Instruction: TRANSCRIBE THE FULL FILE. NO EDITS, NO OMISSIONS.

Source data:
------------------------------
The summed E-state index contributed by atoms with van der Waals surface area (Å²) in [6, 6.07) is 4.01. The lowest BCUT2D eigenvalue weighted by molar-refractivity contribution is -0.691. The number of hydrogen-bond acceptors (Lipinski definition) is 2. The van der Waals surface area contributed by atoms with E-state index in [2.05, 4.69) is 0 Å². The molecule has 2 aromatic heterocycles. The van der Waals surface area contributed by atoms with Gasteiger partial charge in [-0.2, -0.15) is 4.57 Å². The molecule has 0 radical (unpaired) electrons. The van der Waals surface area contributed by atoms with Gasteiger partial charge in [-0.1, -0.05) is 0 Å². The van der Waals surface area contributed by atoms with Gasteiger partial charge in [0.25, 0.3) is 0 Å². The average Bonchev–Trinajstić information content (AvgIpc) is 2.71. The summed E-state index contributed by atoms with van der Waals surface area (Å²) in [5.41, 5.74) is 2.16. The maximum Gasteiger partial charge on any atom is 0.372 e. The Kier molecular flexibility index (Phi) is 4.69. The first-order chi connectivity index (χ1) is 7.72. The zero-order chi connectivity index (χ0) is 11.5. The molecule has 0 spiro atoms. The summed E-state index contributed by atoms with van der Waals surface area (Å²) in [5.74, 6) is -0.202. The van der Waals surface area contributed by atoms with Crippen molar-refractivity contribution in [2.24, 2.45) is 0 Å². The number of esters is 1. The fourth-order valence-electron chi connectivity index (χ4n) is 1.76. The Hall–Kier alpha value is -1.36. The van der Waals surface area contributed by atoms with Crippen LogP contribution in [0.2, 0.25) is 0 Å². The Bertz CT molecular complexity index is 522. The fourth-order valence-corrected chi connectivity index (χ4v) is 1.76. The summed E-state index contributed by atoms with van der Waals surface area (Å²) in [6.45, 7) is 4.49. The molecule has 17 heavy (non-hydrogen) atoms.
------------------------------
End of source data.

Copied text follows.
The summed E-state index contributed by atoms with van der Waals surface area (Å²) in [6, 6.07) is 4.01. The lowest BCUT2D eigenvalue weighted by molar-refractivity contribution is -0.691. The number of hydrogen-bond acceptors (Lipinski definition) is 2. The van der Waals surface area contributed by atoms with E-state index in [2.05, 4.69) is 0 Å². The molecule has 2 aromatic heterocycles. The van der Waals surface area contributed by atoms with Gasteiger partial charge in [-0.2, -0.15) is 4.57 Å². The molecule has 0 radical (unpaired) electrons. The van der Waals surface area contributed by atoms with Gasteiger partial charge in [-0.1, -0.05) is 0 Å². The van der Waals surface area contributed by atoms with Gasteiger partial charge in [0.25, 0.3) is 0 Å². The average Bonchev–Trinajstić information content (AvgIpc) is 2.71. The summed E-state index contributed by atoms with van der Waals surface area (Å²) in [5.41, 5.74) is 2.16. The maximum Gasteiger partial charge on any atom is 0.372 e. The Kier molecular flexibility index (Phi) is 4.69. The first-order chi connectivity index (χ1) is 7.72. The zero-order chi connectivity index (χ0) is 11.5. The molecule has 0 spiro atoms. The summed E-state index contributed by atoms with van der Waals surface area (Å²) in [5.74, 6) is -0.202. The van der Waals surface area contributed by atoms with Crippen molar-refractivity contribution in [2.24, 2.45) is 0 Å². The number of esters is 1. The fourth-order valence-electron chi connectivity index (χ4n) is 1.76. The Hall–Kier alpha value is -1.36. The van der Waals surface area contributed by atoms with Crippen LogP contribution in [0.2, 0.25) is 0 Å². The Bertz CT molecular complexity index is 522. The fourth-order valence-corrected chi connectivity index (χ4v) is 1.76. The summed E-state index contributed by atoms with van der Waals surface area (Å²) in [6.45, 7) is 4.49. The molecule has 17 heavy (non-hydrogen) atoms.